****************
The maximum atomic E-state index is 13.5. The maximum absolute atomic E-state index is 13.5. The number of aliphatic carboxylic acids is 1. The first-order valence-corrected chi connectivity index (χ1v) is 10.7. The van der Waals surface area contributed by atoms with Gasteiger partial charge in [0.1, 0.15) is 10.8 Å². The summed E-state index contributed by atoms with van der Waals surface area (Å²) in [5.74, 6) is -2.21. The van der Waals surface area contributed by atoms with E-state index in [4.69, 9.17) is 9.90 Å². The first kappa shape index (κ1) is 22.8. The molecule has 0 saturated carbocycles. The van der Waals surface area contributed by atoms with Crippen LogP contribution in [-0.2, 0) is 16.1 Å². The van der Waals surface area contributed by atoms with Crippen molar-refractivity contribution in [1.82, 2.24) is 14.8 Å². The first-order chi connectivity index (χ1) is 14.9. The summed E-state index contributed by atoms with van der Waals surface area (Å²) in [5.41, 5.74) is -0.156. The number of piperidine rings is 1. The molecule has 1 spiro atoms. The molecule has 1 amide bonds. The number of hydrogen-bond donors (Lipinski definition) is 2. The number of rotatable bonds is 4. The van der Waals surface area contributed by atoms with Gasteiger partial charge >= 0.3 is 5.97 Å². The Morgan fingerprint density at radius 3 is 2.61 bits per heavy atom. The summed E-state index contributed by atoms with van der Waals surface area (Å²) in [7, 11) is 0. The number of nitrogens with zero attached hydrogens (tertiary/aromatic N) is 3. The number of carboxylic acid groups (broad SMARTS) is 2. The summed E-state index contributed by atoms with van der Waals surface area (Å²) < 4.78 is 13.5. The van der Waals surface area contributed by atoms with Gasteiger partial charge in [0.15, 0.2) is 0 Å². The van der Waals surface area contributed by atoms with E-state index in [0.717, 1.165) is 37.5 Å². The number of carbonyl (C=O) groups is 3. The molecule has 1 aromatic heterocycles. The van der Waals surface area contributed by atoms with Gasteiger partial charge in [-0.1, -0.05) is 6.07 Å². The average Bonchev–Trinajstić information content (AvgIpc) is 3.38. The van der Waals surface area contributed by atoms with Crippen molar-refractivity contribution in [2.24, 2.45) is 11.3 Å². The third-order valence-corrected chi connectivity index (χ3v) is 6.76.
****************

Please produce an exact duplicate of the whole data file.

The maximum atomic E-state index is 13.5. The maximum absolute atomic E-state index is 13.5. The number of aliphatic carboxylic acids is 1. The first-order valence-corrected chi connectivity index (χ1v) is 10.7. The van der Waals surface area contributed by atoms with Gasteiger partial charge in [0.1, 0.15) is 10.8 Å². The summed E-state index contributed by atoms with van der Waals surface area (Å²) in [5.74, 6) is -2.21. The van der Waals surface area contributed by atoms with E-state index in [4.69, 9.17) is 9.90 Å². The first kappa shape index (κ1) is 22.8. The molecule has 0 saturated carbocycles. The van der Waals surface area contributed by atoms with Crippen LogP contribution in [-0.2, 0) is 16.1 Å². The van der Waals surface area contributed by atoms with Crippen molar-refractivity contribution in [1.82, 2.24) is 14.8 Å². The first-order chi connectivity index (χ1) is 14.9. The summed E-state index contributed by atoms with van der Waals surface area (Å²) in [5.41, 5.74) is -0.156. The number of piperidine rings is 1. The molecule has 1 spiro atoms. The molecule has 1 amide bonds. The number of hydrogen-bond donors (Lipinski definition) is 2. The number of rotatable bonds is 4. The van der Waals surface area contributed by atoms with Gasteiger partial charge >= 0.3 is 5.97 Å². The Morgan fingerprint density at radius 3 is 2.61 bits per heavy atom. The summed E-state index contributed by atoms with van der Waals surface area (Å²) in [7, 11) is 0. The number of nitrogens with zero attached hydrogens (tertiary/aromatic N) is 3. The number of carboxylic acid groups (broad SMARTS) is 2. The summed E-state index contributed by atoms with van der Waals surface area (Å²) < 4.78 is 13.5. The van der Waals surface area contributed by atoms with Gasteiger partial charge in [0.15, 0.2) is 0 Å². The van der Waals surface area contributed by atoms with E-state index in [0.717, 1.165) is 37.5 Å². The number of carbonyl (C=O) groups is 3. The molecule has 1 aromatic heterocycles. The van der Waals surface area contributed by atoms with Gasteiger partial charge in [-0.1, -0.05) is 6.07 Å². The average Bonchev–Trinajstić information content (AvgIpc) is 3.38. The van der Waals surface area contributed by atoms with Crippen molar-refractivity contribution in [2.24, 2.45) is 11.3 Å². The third-order valence-corrected chi connectivity index (χ3v) is 6.76.